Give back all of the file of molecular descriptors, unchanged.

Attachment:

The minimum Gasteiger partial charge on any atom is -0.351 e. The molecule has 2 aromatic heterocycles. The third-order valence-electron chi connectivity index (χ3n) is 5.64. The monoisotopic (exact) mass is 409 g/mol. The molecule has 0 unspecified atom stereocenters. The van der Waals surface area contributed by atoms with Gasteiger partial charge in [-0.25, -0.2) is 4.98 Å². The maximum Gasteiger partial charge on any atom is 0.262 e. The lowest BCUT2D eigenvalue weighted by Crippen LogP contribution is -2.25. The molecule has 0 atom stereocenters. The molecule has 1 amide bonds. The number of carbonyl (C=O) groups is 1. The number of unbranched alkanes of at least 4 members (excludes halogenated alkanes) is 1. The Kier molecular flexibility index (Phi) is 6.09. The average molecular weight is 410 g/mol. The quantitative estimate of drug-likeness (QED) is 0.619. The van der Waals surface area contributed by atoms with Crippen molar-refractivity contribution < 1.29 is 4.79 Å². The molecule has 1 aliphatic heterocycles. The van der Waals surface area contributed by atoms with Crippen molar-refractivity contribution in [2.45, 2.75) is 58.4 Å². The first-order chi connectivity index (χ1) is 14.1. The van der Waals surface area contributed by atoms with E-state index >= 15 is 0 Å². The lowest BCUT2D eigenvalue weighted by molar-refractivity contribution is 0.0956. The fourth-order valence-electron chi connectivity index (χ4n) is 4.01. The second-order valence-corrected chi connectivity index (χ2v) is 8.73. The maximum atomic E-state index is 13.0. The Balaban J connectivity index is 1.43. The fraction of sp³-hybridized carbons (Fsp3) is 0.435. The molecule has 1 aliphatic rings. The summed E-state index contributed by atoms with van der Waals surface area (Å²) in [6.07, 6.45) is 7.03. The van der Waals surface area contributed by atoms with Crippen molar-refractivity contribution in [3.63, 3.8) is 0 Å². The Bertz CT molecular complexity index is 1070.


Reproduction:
The minimum Gasteiger partial charge on any atom is -0.351 e. The molecule has 2 aromatic heterocycles. The third-order valence-electron chi connectivity index (χ3n) is 5.64. The monoisotopic (exact) mass is 409 g/mol. The molecule has 0 unspecified atom stereocenters. The van der Waals surface area contributed by atoms with Gasteiger partial charge in [-0.25, -0.2) is 4.98 Å². The maximum Gasteiger partial charge on any atom is 0.262 e. The lowest BCUT2D eigenvalue weighted by Crippen LogP contribution is -2.25. The molecule has 0 atom stereocenters. The molecule has 1 amide bonds. The number of carbonyl (C=O) groups is 1. The number of unbranched alkanes of at least 4 members (excludes halogenated alkanes) is 1. The Kier molecular flexibility index (Phi) is 6.09. The average molecular weight is 410 g/mol. The quantitative estimate of drug-likeness (QED) is 0.619. The van der Waals surface area contributed by atoms with Crippen molar-refractivity contribution < 1.29 is 4.79 Å². The molecule has 1 aliphatic heterocycles. The van der Waals surface area contributed by atoms with Crippen molar-refractivity contribution in [2.45, 2.75) is 58.4 Å². The first-order chi connectivity index (χ1) is 14.1. The van der Waals surface area contributed by atoms with E-state index >= 15 is 0 Å². The lowest BCUT2D eigenvalue weighted by molar-refractivity contribution is 0.0956. The fourth-order valence-electron chi connectivity index (χ4n) is 4.01. The second-order valence-corrected chi connectivity index (χ2v) is 8.73. The maximum atomic E-state index is 13.0. The Balaban J connectivity index is 1.43. The fraction of sp³-hybridized carbons (Fsp3) is 0.435. The molecule has 1 aliphatic rings. The summed E-state index contributed by atoms with van der Waals surface area (Å²) in [6.07, 6.45) is 7.03. The van der Waals surface area contributed by atoms with Crippen molar-refractivity contribution in [3.63, 3.8) is 0 Å². The Bertz CT molecular complexity index is 1070.